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Coalition Reaches Out With Soccer in Afghanistan

By Spc. Chris Stump, USA
Special to American Forces Press Service

CHARIKAR, Afghanistan, Dec. 4, 2004 – With a final score of 3-1, the Parwan youth soccer team recently defeated its coalition visitor, Team Eagle, at Parwan's home field in Charikar village. After 60 minutes of "futbol," the crowd of nearly 1,000 cheered and rushed onto the field to congratulate the home team on a solid victory.

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The color guard bears the flags of each nation represented in the match. Photo by Spc. Chris Stump, USA

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But a victory wasn't the only thing solidified with the match-up between the coalition team and its central-Afghanistan hosts. The match reinforced the coalition's good intentions and the progress that allowed personnel to spend a peaceful morning playing soccer in the local community.

"It was beautiful. In the future, I hope this can happen again," said Wahid Qanit, a youth soccer coach and interpreter for base operations on Bagram Air Base. And with all that is planned for the future, it should happen again.

"I wanted to use soccer as a medium to reach out to the local community," said 1st Lt. Joshua Walters, 2nd Battalion, 265th Air Defense Artillery Regiment and base operations intelligence officer. Walters also is a full-time high school soccer coach in his hometown of Tallahassee, Fla.

"The idea is to use soccer to reach out to the youth," he said. "They are the ones who will be making decisions about the future of Afghanistan pretty soon."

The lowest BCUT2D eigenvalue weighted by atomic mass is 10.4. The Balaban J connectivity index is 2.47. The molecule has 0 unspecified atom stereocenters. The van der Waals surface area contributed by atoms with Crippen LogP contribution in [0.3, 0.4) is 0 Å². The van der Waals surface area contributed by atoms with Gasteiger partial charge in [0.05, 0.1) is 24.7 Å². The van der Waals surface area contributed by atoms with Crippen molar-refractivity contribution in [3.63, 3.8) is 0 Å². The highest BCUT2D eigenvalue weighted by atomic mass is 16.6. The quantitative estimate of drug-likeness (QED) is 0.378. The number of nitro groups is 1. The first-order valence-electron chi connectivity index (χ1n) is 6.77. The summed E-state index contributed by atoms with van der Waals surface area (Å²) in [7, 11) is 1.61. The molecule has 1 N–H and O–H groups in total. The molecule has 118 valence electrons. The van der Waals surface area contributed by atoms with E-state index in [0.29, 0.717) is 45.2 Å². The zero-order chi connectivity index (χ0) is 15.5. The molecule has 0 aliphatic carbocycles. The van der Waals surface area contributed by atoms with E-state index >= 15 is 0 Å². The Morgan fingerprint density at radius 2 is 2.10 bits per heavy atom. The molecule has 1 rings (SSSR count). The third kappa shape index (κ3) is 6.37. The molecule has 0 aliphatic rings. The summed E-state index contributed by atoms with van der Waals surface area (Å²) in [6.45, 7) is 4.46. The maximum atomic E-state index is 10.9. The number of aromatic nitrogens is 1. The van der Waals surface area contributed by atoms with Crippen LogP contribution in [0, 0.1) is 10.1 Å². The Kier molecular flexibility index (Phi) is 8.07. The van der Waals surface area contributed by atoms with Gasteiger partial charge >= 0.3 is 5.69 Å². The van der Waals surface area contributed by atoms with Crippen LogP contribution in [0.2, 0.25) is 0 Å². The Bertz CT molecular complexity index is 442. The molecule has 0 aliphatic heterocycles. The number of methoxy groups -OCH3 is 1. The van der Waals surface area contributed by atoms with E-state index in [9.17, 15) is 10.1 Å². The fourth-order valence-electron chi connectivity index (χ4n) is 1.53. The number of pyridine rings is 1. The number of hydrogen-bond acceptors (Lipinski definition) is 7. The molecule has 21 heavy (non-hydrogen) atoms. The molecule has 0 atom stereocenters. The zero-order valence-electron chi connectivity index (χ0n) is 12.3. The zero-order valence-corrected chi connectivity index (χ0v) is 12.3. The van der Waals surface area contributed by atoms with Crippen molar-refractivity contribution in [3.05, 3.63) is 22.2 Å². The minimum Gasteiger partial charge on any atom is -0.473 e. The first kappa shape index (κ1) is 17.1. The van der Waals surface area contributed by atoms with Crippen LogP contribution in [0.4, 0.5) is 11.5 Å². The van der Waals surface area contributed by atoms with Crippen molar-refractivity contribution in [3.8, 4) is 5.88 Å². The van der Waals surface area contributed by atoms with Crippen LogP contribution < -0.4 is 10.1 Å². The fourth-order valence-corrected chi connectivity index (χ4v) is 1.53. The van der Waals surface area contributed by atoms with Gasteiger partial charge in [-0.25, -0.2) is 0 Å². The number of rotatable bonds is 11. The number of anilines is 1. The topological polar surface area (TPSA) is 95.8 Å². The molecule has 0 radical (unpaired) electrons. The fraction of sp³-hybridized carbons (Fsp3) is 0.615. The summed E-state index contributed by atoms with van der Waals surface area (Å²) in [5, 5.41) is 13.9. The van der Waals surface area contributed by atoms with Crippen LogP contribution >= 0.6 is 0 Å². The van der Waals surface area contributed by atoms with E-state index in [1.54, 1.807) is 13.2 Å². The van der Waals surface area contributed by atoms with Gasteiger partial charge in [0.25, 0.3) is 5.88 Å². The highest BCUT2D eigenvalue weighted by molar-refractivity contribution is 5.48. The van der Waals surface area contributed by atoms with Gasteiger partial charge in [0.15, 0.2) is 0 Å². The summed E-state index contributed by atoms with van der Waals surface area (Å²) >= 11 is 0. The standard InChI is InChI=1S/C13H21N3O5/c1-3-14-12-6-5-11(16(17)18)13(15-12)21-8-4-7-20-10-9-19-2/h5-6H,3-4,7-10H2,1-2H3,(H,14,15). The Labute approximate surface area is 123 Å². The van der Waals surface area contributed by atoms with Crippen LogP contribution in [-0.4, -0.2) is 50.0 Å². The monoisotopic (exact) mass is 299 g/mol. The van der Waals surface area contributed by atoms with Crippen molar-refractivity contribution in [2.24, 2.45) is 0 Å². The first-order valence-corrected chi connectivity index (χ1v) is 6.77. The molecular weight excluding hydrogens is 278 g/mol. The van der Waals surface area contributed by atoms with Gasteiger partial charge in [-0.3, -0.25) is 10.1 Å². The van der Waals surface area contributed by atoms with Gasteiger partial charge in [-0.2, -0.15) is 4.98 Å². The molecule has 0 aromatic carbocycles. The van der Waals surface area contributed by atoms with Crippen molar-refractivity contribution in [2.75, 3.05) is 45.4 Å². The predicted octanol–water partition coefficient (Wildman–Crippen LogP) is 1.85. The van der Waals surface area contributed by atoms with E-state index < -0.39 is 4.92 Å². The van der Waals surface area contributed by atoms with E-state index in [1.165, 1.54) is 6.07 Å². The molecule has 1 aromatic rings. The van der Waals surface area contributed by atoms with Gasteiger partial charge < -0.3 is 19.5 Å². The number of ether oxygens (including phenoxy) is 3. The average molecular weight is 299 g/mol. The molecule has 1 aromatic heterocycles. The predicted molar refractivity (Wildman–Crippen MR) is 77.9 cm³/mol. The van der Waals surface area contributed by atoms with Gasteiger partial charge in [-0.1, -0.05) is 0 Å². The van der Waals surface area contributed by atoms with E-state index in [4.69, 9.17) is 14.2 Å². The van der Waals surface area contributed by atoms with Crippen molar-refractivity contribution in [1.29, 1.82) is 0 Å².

Walters is working with local leaders to promote soccer, and said he hopes eventually to have men's, women's and youth soccer leagues throughout the country.

Soccer, he said, has the potential to serve as a centerpiece of Afghanistan's culture and to help draw people closer. "I think soccer is a great tool to pull people together," said Walters. "There's a huge divide; soccer can give the country a national identity." To help Afghans on their way to developing a national sport, Walters spends what little free time he has working in the local community.

"I'm a soccer coach back home, so I thought it would be great to use that here to help the people," said Walters. And the response has been great, as people are welcoming the sport "with open arms," he said. "The amount of passion you see from them is amazing."

And passion they showed during the match, never slowing down and playing as if it were a Major League Soccer championship game.

"I'm very happy coalition forces have come here to have a match against the team from Parwan province. It's good for (the) advancement of soccer, and is something good for young men to do," said Mohammed Fayed, Imam Azam High School director and Bagram Post Exchange cashier.

It also makes one Coalition officer feel like he's contributing something great to a country that needs to unite. "When I left home, and left coaching soccer, I felt like there was something missing," said Walters. "Since I've started getting Afghans involved in soccer, it feels like I've come full circle and am making a huge impact in these kids' lives.

"I've played in a lot of games, but this one was pretty cool," he continued. "Back home you play so many games you forget individual ones, but the kids who watched this game will remember it forever."

(Army Spc. Chris Stump is assigned to the 17th Public Affairs Detachment.)

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Click photo for screen-resolution imagePolish Cpl. Mariusz Kozak, a member of Team Eagle, scores a goal against the Parwan youth soccer Team. Photo by Spc. Chris Stump, USA  
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Click photo for screen-resolution imageAn Afghan player moves the ball past coalition defenders during the match. Photo by Spc. Chris Stump, USA  
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